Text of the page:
The basic premise of Soren Malpass’s The Value of a Snap was that we will be looking at another dot-com crash if today’s venture capitalists keep up their current investing habits. The author questioned the valuation of a number of well-respected unicorns and specifically targeted newly-public Snap, arguing that the service that Snap offers doesn’t justify its (at the time) $28 billion valuation. Frankly, I think the analysis of the industry, and Snap’s business specifically, was lazy. Here are my qualms with the skepticism over Snap’s valuation:

1. The idea that a business cannot be legitimate if it only relies on advertising revenue is ludicrous.

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RUSSELL | Hesitations

Over winter break, I went out with a few friends and took a train home alone through downtown Dallas. It was the late afternoon — too early for the post-bar bunch and too late for the usual work crowd. Soon after I chose my seat, a slender Casanova wannabe with a can of cheap beer and a green pullover jacket hobbled into the seat behind me. When a young woman entered our section a few stops later, the man took it upon himself to personally give her a warm welcome: “You married?” “Yes,” she said.

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GUEST ROOM | The Ubiquity of Ethics and Software

The pressing topic of cybersecurity has resurfaced in the public conscious following the news of Russian hackers leaking thousands of emails belonging to the Democratic National Committee. Software might be developed for one clear-cut purpose, but more often than not, the technology’s ethical ramifications are disregarded by engineers. In the case of the Russian hacking, the individuals that perpetrated the cyberattack broke a moral code by intentionally hacking to commit an illegal act. For software engineers, their innovative skills come with a great deal of responsibility. Although an engineer’s top priority is efficiency, they must not overlook ethics.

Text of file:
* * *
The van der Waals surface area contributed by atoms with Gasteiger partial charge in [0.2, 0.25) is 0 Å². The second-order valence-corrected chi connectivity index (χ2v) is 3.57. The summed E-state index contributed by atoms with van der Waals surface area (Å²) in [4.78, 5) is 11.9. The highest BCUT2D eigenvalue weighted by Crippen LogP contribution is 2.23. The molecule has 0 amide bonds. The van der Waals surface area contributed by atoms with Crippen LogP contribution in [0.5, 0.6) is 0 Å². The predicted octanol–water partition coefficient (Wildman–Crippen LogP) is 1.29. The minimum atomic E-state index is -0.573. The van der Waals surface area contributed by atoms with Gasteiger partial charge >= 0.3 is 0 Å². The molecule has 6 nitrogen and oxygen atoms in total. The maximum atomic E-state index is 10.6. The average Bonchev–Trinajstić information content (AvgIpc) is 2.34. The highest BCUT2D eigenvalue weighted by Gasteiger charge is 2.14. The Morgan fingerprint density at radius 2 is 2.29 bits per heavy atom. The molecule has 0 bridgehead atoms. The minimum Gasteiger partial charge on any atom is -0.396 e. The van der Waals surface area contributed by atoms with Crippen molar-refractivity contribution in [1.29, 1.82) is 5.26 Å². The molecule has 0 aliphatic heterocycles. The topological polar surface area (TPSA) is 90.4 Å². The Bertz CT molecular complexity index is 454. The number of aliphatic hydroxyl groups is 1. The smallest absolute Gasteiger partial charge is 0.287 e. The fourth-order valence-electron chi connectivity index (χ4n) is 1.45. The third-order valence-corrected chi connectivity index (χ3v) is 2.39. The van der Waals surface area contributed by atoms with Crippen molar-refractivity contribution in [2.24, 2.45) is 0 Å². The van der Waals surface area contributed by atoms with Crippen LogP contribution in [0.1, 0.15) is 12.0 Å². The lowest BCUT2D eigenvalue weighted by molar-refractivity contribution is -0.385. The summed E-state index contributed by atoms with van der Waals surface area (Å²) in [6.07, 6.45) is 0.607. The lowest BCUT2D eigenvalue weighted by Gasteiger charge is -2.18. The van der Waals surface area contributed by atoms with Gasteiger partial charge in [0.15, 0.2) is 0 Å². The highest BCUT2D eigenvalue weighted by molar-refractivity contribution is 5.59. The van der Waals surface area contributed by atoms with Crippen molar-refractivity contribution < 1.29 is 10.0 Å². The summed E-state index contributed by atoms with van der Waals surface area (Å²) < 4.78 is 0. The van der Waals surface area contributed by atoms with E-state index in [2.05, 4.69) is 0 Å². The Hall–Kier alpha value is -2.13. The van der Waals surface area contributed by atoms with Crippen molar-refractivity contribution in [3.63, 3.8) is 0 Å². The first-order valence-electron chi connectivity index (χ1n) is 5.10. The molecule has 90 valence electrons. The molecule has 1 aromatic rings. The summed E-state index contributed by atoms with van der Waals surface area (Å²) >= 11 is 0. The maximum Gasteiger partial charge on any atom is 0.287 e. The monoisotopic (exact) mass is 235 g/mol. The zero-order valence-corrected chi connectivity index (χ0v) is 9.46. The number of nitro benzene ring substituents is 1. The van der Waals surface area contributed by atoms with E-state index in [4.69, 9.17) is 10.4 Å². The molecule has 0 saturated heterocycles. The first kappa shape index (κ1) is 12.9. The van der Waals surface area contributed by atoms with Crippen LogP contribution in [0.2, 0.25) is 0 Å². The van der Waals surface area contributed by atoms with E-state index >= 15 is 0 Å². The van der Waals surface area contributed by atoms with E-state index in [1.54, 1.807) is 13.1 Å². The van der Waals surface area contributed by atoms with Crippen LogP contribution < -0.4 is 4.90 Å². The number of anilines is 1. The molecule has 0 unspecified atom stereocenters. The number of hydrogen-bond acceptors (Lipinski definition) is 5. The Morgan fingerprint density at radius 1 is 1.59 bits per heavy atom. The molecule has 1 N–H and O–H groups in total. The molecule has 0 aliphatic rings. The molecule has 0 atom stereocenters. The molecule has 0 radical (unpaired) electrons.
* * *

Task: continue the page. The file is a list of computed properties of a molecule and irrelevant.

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DUGGAL | Technologically Shook

I have hit the point in the semester where I could not bring myself to care less about things even if I tried. I thought I hit that point two weeks ago; unfortunately, I was wrong, and here I am, eating ice cream out of a tub in the middle of Klarman Atrium. I can feel even the statues frowning at my life decisions. Two weeks ago, I wrote a horrific column on something related to technology and how people make it out to be worse than it is and why that was a narrow way to look at a complex topic, especially one that is not going anywhere just by having us wish it away. Quite frankly, I hated it, and I would like to apologize to anyone who’s eyes might have perused those particular set of words.

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GUEST ROOM | A Breakdown of the “Turkey: A State of Emergency” Talk

Doom was a dominant theme in Myron Taylor Hall this past Friday. This was unsurprising, considering the subject of the event there — “Turkey: A State of Emergency.” The speaker panel, hosted jointly by the Clarke Initiative for Law and Development in the Middle East and North Africa and the Ottoman and Turkish Studies Initiative, aired out some of Turkey’s dirtiest political laundry. Each of the panelists zeroed in on one particular undemocratic facet of the Middle Eastern nation’s recent political tumult, from extrajudicial detainments to growing anti-intelligentsia sentiment to the increasingly precarious livelihoods of the four million Syrian refugees there living. Most generally, the talk was geared toward unpacking the political machinations of President Reccip Tayyip Erdogan in the wake of this summer’s failed coup attempt. The statistics are jarring.